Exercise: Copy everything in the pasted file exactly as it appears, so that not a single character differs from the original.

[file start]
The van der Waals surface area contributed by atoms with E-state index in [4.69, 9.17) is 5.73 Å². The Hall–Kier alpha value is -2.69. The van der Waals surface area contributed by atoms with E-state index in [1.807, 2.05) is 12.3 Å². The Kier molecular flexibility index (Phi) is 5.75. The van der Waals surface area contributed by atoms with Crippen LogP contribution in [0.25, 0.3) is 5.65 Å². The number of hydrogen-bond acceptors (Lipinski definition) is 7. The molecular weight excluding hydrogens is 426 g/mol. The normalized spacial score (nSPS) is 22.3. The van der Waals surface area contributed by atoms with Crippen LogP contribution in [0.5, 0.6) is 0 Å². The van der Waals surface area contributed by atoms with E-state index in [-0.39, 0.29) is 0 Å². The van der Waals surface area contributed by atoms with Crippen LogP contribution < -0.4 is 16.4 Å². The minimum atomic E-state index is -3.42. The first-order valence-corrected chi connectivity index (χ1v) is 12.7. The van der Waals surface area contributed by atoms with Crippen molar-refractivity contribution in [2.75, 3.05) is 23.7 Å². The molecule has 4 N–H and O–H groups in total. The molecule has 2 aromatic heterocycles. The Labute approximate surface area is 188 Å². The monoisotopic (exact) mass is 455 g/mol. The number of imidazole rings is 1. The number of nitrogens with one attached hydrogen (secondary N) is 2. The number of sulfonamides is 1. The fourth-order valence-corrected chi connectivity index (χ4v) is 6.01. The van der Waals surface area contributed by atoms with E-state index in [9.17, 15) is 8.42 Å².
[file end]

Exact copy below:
The van der Waals surface area contributed by atoms with E-state index in [4.69, 9.17) is 5.73 Å². The Hall–Kier alpha value is -2.69. The van der Waals surface area contributed by atoms with E-state index in [1.807, 2.05) is 12.3 Å². The Kier molecular flexibility index (Phi) is 5.75. The van der Waals surface area contributed by atoms with Crippen LogP contribution in [0.25, 0.3) is 5.65 Å². The number of hydrogen-bond acceptors (Lipinski definition) is 7. The molecular weight excluding hydrogens is 426 g/mol. The normalized spacial score (nSPS) is 22.3. The van der Waals surface area contributed by atoms with Crippen LogP contribution in [0.5, 0.6) is 0 Å². The van der Waals surface area contributed by atoms with E-state index in [-0.39, 0.29) is 0 Å². The van der Waals surface area contributed by atoms with Crippen LogP contribution < -0.4 is 16.4 Å². The minimum atomic E-state index is -3.42. The first-order valence-corrected chi connectivity index (χ1v) is 12.7. The van der Waals surface area contributed by atoms with Crippen molar-refractivity contribution in [2.75, 3.05) is 23.7 Å². The molecule has 4 N–H and O–H groups in total. The molecule has 2 aromatic heterocycles. The Labute approximate surface area is 188 Å². The monoisotopic (exact) mass is 455 g/mol. The number of imidazole rings is 1. The number of nitrogens with one attached hydrogen (secondary N) is 2. The number of sulfonamides is 1. The fourth-order valence-corrected chi connectivity index (χ4v) is 6.01. The van der Waals surface area contributed by atoms with E-state index in [9.17, 15) is 8.42 Å².